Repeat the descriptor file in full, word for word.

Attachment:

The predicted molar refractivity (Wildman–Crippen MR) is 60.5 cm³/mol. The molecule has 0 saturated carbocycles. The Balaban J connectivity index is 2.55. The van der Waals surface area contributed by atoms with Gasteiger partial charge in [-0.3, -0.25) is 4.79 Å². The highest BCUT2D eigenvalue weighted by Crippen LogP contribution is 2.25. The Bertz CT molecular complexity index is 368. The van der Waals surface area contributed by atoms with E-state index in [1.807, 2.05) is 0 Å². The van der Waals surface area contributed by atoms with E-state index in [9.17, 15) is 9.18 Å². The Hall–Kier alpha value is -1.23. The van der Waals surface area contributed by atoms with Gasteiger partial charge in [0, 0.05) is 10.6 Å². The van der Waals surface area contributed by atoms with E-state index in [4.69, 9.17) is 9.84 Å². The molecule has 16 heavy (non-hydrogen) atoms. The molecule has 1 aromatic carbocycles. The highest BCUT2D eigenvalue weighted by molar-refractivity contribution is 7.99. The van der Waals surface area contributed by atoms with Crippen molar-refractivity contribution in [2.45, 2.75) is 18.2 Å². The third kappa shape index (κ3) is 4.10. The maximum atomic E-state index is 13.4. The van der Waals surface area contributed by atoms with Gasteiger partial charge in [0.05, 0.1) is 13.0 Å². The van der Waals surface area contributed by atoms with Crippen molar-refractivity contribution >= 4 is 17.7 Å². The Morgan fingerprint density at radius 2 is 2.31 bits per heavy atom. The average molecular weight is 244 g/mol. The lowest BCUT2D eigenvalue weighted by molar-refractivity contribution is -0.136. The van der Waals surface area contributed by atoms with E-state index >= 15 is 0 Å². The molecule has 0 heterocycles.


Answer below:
The predicted molar refractivity (Wildman–Crippen MR) is 60.5 cm³/mol. The molecule has 0 saturated carbocycles. The Balaban J connectivity index is 2.55. The van der Waals surface area contributed by atoms with Gasteiger partial charge in [-0.3, -0.25) is 4.79 Å². The highest BCUT2D eigenvalue weighted by Crippen LogP contribution is 2.25. The Bertz CT molecular complexity index is 368. The van der Waals surface area contributed by atoms with E-state index in [1.807, 2.05) is 0 Å². The van der Waals surface area contributed by atoms with E-state index in [9.17, 15) is 9.18 Å². The Hall–Kier alpha value is -1.23. The van der Waals surface area contributed by atoms with Gasteiger partial charge in [0, 0.05) is 10.6 Å². The van der Waals surface area contributed by atoms with E-state index in [4.69, 9.17) is 9.84 Å². The molecule has 16 heavy (non-hydrogen) atoms. The molecule has 1 aromatic carbocycles. The highest BCUT2D eigenvalue weighted by molar-refractivity contribution is 7.99. The van der Waals surface area contributed by atoms with Crippen molar-refractivity contribution in [2.45, 2.75) is 18.2 Å². The third kappa shape index (κ3) is 4.10. The maximum atomic E-state index is 13.4. The van der Waals surface area contributed by atoms with Gasteiger partial charge in [0.05, 0.1) is 13.0 Å². The van der Waals surface area contributed by atoms with Crippen molar-refractivity contribution >= 4 is 17.7 Å². The Morgan fingerprint density at radius 2 is 2.31 bits per heavy atom. The average molecular weight is 244 g/mol. The lowest BCUT2D eigenvalue weighted by molar-refractivity contribution is -0.136. The van der Waals surface area contributed by atoms with E-state index >= 15 is 0 Å². The molecule has 0 heterocycles.